Gareth Morgan: Let’s not beat about the bush. The two primary foci for the debate that we are going to have over the next 18 months are the budget and the way that the money is carved up between Member States. That is an inevitability. I think the tragedy would be if that was the total extent of the debate, and there is a great danger it could be. That’s one of the reason we have been working, for example, with the CLA and the European Landowners Organisation to try and make clear that on balance I think the environmental and farming interests need to get together in this debate to make sure we have a slightly more elevated discussion than just about who gets what out of the budget. That is why in our evidence we suggested it should be about who gets what for what. That’s the interesting part of this debate that could easily get lost.
Q6 George Eustice: The CPRE talk about getting rid of Pillar 1 altogether, or certainly weighting things quite heavily into Pillar II on environmental schemes. Do you think that’s something that is realistic in this current round?
Ian Woodhurst: Our position is as a signatory to Wildlife and Countryside Link’s Beyond the Pillars document, in that we want to see the CAP reformed away from its two-Pillar structure into a single policy and a single funding mechanism. We want to do away with a lot of the complexity and administrative burdens that this kind of architecture that’s evolved since the late ’50s has constructed. We think there is a lot of value in looking at greatly expanding Pillar II along the lines we have said, and run in the way that we do in terms of agri-environment schemes in the UK. CPRE does recognise that there is a need for some kind of support elements, perhaps as an income support measure, for those farming activities, and management practices which are delivering environmental outcomes or environmental public goods. That doesn’t necessarily have to be the traditional ones we see at the moment; we and the Commission have identified additional needs to recognise and award farmers for carbon storage, for water flow management from the uplands down to the coast areas. A lot of famers have a role in that, but some farmers have a greater role than others. I think we need to focus the payments on those farmers who are delivering the most for environment and providing support for them if they need it in some form.
Q7 Tom Blenkinsop: In your evidence you express support for the Commission’s option three and you said, "We believe that the Commission’s option three for reform, which is explained in more detail in the Commissions impact assessment document, has considerable but as yet untapped potential to provide a clear, justifiable and sustainable vision for CAP reform." The scale of 2020 impacts of these trade liberalisations and the abolition of the single payment scheme would lead to land abandonment in marginal areas and intensification on productive areas. Do you agree with that and do you think that there would be any potential negative consequences for biodiversity and sustainability of resources?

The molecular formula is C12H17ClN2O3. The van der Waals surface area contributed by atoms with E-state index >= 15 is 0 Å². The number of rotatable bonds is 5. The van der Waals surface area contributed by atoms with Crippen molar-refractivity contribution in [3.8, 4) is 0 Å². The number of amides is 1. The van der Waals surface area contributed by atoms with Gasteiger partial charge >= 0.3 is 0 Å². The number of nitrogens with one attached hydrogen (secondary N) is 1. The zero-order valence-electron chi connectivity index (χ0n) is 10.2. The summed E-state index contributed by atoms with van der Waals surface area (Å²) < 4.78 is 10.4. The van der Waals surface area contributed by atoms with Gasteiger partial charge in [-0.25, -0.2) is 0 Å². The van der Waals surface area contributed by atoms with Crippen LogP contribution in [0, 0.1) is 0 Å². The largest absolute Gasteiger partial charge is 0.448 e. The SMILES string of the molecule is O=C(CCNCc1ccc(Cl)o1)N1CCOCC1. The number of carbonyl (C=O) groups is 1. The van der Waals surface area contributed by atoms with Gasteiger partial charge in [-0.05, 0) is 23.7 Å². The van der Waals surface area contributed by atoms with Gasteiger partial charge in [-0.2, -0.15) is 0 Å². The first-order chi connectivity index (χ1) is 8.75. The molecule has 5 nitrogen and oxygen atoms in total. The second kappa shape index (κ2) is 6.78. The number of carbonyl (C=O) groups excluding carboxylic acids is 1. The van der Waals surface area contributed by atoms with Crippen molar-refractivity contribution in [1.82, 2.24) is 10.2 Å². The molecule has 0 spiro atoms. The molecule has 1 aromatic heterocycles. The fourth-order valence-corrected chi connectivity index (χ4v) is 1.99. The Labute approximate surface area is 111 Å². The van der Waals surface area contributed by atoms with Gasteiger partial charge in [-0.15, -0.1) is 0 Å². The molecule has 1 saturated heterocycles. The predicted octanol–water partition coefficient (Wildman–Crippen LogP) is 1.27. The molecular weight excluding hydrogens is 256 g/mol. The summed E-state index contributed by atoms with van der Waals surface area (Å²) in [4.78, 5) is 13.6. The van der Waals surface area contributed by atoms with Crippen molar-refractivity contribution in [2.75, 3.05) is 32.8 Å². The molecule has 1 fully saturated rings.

Jenna Hegarty: A number of studies that have been done in recent years looking at the impacts of the loss of the Single Farm Payment from both a farm-viability point of view and also the impact on the way land is used in the UK and wider in Europe. The effects are quite nuanced. Whilst more productive areas are likely to intensify and less marginal areas may well extensify to the point of being taken out of production, although not necessarily to the point of land abandonment as is being seen in the wider EU at the moment, we would also probably see a further simplification of agricultural practices; so larger areas of single crops and a further shift away from, say, cattle to sheep in upland areas. Those possibilities have been quite well mapped out.
In terms of the impacts of SPS loss on farmer incomes, the UK does not come out particularly well in the EU but what is very interesting in all these studies is that none of them argues for the retention of direct payments as a solution to these issues. What they argue for are targeted measures. If income support is determined to be a key objective, then who should that go towards? At the moment it is targeted at everybody, but is that really a meaningful way of targeting public money? In terms of environmental effects or impacts, again, targeted measures, whether through broad and shallow agri-environment or more targeted HLS-type approaches, could be considered. Whilst the removal of this system would inevitably have impacts, there are solutions to those impacts that can work in favour of the environment and farming incomes.
Gareth Morgan: Perhaps I should make absolutely clear we are not talking about a big bang type approach as they used in New Zealand. It is essential that any change is phased in. I think some of you have been to visit our own arable farm, Hope Farm, in Cambridgeshire. One of the reasons we are running that is to look at a real farm example of how this works. Most of our profit at that farm consists at the moment of the single payment. We are acutely aware that just taking away the rug of the single payments from farms at the moment would have a devastating impact on farm businesses. It wouldn’t mean that farming stops; this is why we are stressing the need for a clear route map that might take 10 or 20 years to reorder the way that public support is given. Unless farmers are given a clear signal about the destination, it is extremely difficult for them to plan for that.